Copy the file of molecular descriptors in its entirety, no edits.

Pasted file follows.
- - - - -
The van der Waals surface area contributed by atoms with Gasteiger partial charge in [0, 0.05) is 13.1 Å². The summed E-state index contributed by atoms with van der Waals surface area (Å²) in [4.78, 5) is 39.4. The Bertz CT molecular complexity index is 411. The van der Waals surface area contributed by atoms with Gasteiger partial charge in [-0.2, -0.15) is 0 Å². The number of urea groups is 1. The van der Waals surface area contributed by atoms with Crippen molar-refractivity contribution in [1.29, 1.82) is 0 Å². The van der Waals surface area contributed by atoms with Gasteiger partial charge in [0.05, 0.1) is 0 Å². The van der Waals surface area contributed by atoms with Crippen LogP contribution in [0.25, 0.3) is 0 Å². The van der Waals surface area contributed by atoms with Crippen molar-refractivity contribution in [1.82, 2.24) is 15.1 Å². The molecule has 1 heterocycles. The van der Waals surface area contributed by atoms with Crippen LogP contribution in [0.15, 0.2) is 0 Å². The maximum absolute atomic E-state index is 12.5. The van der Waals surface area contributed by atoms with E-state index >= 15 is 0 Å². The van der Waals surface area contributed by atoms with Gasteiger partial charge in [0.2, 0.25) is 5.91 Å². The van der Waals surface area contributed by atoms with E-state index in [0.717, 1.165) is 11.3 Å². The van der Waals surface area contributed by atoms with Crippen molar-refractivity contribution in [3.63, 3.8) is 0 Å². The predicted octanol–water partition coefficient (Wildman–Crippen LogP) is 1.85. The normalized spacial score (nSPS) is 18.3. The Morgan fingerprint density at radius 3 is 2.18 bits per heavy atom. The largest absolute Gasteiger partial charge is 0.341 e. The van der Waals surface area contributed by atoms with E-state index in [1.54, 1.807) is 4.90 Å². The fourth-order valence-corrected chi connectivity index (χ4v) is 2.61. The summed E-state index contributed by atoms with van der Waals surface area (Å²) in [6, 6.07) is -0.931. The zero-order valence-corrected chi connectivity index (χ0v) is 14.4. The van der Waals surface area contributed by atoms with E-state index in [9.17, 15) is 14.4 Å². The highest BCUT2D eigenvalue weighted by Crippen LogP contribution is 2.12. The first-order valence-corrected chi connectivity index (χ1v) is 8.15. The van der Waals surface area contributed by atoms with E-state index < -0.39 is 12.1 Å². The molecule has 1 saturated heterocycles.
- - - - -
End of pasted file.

The van der Waals surface area contributed by atoms with Gasteiger partial charge in [0, 0.05) is 13.1 Å². The summed E-state index contributed by atoms with van der Waals surface area (Å²) in [4.78, 5) is 39.4. The Bertz CT molecular complexity index is 411. The van der Waals surface area contributed by atoms with Gasteiger partial charge in [-0.2, -0.15) is 0 Å². The number of urea groups is 1. The van der Waals surface area contributed by atoms with Crippen molar-refractivity contribution in [1.29, 1.82) is 0 Å². The van der Waals surface area contributed by atoms with Gasteiger partial charge in [0.05, 0.1) is 0 Å². The van der Waals surface area contributed by atoms with Crippen LogP contribution in [0.25, 0.3) is 0 Å². The van der Waals surface area contributed by atoms with Crippen molar-refractivity contribution in [1.82, 2.24) is 15.1 Å². The molecule has 1 heterocycles. The van der Waals surface area contributed by atoms with Crippen LogP contribution in [0.15, 0.2) is 0 Å². The maximum absolute atomic E-state index is 12.5. The van der Waals surface area contributed by atoms with E-state index >= 15 is 0 Å². The van der Waals surface area contributed by atoms with Gasteiger partial charge in [0.2, 0.25) is 5.91 Å². The van der Waals surface area contributed by atoms with E-state index in [0.717, 1.165) is 11.3 Å². The van der Waals surface area contributed by atoms with Crippen molar-refractivity contribution in [3.63, 3.8) is 0 Å². The predicted octanol–water partition coefficient (Wildman–Crippen LogP) is 1.85. The normalized spacial score (nSPS) is 18.3. The Morgan fingerprint density at radius 3 is 2.18 bits per heavy atom. The largest absolute Gasteiger partial charge is 0.341 e. The van der Waals surface area contributed by atoms with E-state index in [1.54, 1.807) is 4.90 Å². The fourth-order valence-corrected chi connectivity index (χ4v) is 2.61. The summed E-state index contributed by atoms with van der Waals surface area (Å²) in [6, 6.07) is -0.931. The zero-order valence-corrected chi connectivity index (χ0v) is 14.4. The van der Waals surface area contributed by atoms with E-state index in [9.17, 15) is 14.4 Å². The highest BCUT2D eigenvalue weighted by Crippen LogP contribution is 2.12. The first-order valence-corrected chi connectivity index (χ1v) is 8.15. The van der Waals surface area contributed by atoms with E-state index < -0.39 is 12.1 Å². The molecule has 1 saturated heterocycles.